Made in Melbourne, Australia. Complimentary Global shipping on orders over $80.00USD.
Previous - Gina Ricardo- Competitive and riding for the girls!
Next - The Growing Link Between Menthol and Sports Performance

Alistair Donohoe 7 x Paracycling World Champion and 2 x Paralympic Medallist

24 Apr 2020
Randall Cooper
"I have come to terms with the idea that my injury is a disability- I now proudly consider myself a disabled athlete, and like to think of myself as an ambassador for people with disabilities". Al's journey as an elite cyclist is nothing short of inspiring and he's just getting started!

My Journey Into Cycling

It was difficult not to be an active kid growing as the youngest of five in Nhulunbuy in the Northern Territory. I grew up playing every sport under the sun, so when my parents took up triathlon as a way of keeping fit, I naturally followed them into it. 

I started doing kid’s triathlons and then joined the Darwin Triathlon Club. This was how I was first introduced to cycling, and it quickly became my favourite part of the event.

Because I enjoyed cycling so much I became part of Darwin’s inaugural junior development cycling squad led by an Iron man triathlete, who wanted to develop our interest in riding. The squad had a holistic approach to developing our skills, aiming to expose us to all types of riding so we could figure out our strengths and what we liked; I found I loved the track and velodrome racing, and would go on to pursue this passion.

I ended up really loving the track and velodrome racing, so that became the path I set out on. 

In 2010 I moved to Melbourne to finish my schooling, exposing me to a whole new level of competition. For the first time, I was a small fish in a big pond. I kept competing and working my way up the ranks, and by the time I had graduated from high school, I knew there was nothing else I wanted to do except to ride. I  loved racing, and I was getting better and better at it.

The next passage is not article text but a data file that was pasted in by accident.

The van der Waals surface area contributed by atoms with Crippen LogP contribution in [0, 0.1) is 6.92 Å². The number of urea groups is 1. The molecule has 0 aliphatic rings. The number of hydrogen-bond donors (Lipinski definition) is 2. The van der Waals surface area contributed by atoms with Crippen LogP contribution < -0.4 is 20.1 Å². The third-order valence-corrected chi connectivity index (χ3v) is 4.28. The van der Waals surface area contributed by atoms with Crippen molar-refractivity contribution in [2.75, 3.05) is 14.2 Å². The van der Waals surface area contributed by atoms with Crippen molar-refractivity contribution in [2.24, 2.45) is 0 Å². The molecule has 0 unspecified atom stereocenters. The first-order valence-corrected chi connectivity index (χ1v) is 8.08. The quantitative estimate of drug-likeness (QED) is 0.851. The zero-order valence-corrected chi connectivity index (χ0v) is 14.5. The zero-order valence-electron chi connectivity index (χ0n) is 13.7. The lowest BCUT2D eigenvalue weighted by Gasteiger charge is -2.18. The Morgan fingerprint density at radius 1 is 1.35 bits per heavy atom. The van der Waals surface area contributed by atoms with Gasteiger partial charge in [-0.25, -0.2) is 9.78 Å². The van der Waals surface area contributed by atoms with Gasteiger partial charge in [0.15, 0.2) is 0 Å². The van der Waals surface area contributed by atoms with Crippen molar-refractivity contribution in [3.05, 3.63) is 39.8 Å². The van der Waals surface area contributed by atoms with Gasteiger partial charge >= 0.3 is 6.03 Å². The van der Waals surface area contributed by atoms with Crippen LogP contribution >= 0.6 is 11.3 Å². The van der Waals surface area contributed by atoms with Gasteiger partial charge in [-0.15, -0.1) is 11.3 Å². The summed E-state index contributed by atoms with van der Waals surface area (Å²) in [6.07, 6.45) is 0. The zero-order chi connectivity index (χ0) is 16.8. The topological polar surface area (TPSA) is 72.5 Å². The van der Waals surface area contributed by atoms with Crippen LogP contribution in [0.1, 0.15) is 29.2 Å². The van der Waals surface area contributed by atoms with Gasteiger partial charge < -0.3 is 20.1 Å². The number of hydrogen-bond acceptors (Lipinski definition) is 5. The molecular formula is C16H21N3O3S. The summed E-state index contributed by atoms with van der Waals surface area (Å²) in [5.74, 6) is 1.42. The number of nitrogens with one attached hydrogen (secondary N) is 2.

I’m now lucky enough to represent Australia in international competitions for both able-bodied and paracycling. My hard work has paid off, and my accomplishments include two silver medals at the Rio Paralympics and seven gold medals at the Paracycling World Championships.

 

 

Reconsidering My Injury

 

In 2013 I met paracyclist, Mick Gallagher, who noticed my damaged right arm when I was training with the U19 Victorian team. When I was 14, my arm was injured in a rope swinging accident, leaving it permanently weakened. Seeing this, Mick suggested paracycling and encouraged me to put myself forward for the team.

The idea of competing in paracycling had never occurred to me before meeting Mick. At first, I really wasn’t sure how I felt about it. I had certainly never thought of my injury as a disability. Although I had sustained permanent damage in my right arm and hand, I had adapted to it as a kid and learned to live life with my new reality. I never thought of it as a life changing event; in fact, I can’t really remember what life was like before the accident.

So naturally, putting myself forward for paracycling forced me to reconsider myself and my injury. Even when I was given the all clear by organisers and officially categorised as a C5 paracyclist, I still felt like I didn’t really meet my own expectation of what the ‘typical’ athlete with a disability looked like.

That all changed when I went overseas for the first time, to be officially classified for international competition. When I saw that all the C5 athletes there were just like me and not overly visibly impaired, I felt a lot less hesitant. And when I saw just how good they were, I lost my hesitation altogether.

In my first track para-cycling world championships in 2013 I won two bronze medals, and me and my coaches realised I had the potential to go a lot further in this category. Rio was only three years away, so that became my goal. With that achieved in what was an incredible life experience, my new goal is to take gold at the Tokyo Paralympics.